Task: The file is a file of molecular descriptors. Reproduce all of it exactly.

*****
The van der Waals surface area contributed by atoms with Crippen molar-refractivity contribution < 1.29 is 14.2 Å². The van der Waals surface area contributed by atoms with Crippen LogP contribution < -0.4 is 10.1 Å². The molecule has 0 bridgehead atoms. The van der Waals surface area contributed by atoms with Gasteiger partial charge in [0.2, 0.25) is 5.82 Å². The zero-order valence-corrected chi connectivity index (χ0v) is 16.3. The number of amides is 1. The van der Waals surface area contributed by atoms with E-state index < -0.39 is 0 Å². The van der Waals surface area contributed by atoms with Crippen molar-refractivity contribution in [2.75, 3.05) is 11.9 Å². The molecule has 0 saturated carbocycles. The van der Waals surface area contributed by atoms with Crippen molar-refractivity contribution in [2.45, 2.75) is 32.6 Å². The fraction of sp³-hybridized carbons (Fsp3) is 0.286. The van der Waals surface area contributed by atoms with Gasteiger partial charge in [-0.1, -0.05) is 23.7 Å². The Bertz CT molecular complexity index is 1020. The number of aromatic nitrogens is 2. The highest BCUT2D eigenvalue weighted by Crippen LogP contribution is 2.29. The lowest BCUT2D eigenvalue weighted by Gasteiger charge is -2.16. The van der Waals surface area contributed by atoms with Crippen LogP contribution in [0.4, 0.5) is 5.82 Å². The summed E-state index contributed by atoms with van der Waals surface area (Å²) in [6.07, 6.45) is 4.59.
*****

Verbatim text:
The van der Waals surface area contributed by atoms with Crippen molar-refractivity contribution < 1.29 is 14.2 Å². The van der Waals surface area contributed by atoms with Crippen LogP contribution < -0.4 is 10.1 Å². The molecule has 0 bridgehead atoms. The van der Waals surface area contributed by atoms with Gasteiger partial charge in [0.2, 0.25) is 5.82 Å². The zero-order valence-corrected chi connectivity index (χ0v) is 16.3. The number of amides is 1. The van der Waals surface area contributed by atoms with E-state index < -0.39 is 0 Å². The van der Waals surface area contributed by atoms with Crippen molar-refractivity contribution in [2.75, 3.05) is 11.9 Å². The molecule has 0 saturated carbocycles. The van der Waals surface area contributed by atoms with Crippen molar-refractivity contribution in [2.45, 2.75) is 32.6 Å². The fraction of sp³-hybridized carbons (Fsp3) is 0.286. The van der Waals surface area contributed by atoms with Gasteiger partial charge in [-0.1, -0.05) is 23.7 Å². The Bertz CT molecular complexity index is 1020. The number of aromatic nitrogens is 2. The highest BCUT2D eigenvalue weighted by Crippen LogP contribution is 2.29. The lowest BCUT2D eigenvalue weighted by Gasteiger charge is -2.16. The van der Waals surface area contributed by atoms with Crippen LogP contribution in [0.4, 0.5) is 5.82 Å². The summed E-state index contributed by atoms with van der Waals surface area (Å²) in [6.07, 6.45) is 4.59.